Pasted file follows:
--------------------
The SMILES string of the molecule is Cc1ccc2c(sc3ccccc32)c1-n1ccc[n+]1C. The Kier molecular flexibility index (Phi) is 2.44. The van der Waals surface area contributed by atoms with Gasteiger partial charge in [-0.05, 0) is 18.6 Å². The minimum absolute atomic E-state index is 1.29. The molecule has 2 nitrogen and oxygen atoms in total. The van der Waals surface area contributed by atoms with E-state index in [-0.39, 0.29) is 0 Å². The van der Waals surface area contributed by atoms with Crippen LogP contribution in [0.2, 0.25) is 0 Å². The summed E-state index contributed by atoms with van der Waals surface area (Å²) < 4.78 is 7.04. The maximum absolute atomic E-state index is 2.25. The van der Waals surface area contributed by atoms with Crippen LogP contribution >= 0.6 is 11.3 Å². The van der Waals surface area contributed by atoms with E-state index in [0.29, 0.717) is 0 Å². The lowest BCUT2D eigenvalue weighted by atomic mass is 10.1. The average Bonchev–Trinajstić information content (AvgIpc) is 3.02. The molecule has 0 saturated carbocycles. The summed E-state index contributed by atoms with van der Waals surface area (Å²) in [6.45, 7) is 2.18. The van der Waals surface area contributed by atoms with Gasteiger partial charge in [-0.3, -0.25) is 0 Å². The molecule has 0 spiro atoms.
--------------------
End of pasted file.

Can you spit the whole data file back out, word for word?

The SMILES string of the molecule is Cc1ccc2c(sc3ccccc32)c1-n1ccc[n+]1C. The Kier molecular flexibility index (Phi) is 2.44. The van der Waals surface area contributed by atoms with Gasteiger partial charge in [-0.05, 0) is 18.6 Å². The minimum absolute atomic E-state index is 1.29. The molecule has 2 nitrogen and oxygen atoms in total. The van der Waals surface area contributed by atoms with E-state index in [-0.39, 0.29) is 0 Å². The van der Waals surface area contributed by atoms with Crippen LogP contribution in [0.2, 0.25) is 0 Å². The summed E-state index contributed by atoms with van der Waals surface area (Å²) < 4.78 is 7.04. The maximum absolute atomic E-state index is 2.25. The van der Waals surface area contributed by atoms with Crippen LogP contribution >= 0.6 is 11.3 Å². The van der Waals surface area contributed by atoms with E-state index in [0.29, 0.717) is 0 Å². The lowest BCUT2D eigenvalue weighted by atomic mass is 10.1. The average Bonchev–Trinajstić information content (AvgIpc) is 3.02. The molecule has 0 saturated carbocycles. The summed E-state index contributed by atoms with van der Waals surface area (Å²) in [6.45, 7) is 2.18. The van der Waals surface area contributed by atoms with Gasteiger partial charge in [-0.3, -0.25) is 0 Å². The molecule has 0 spiro atoms.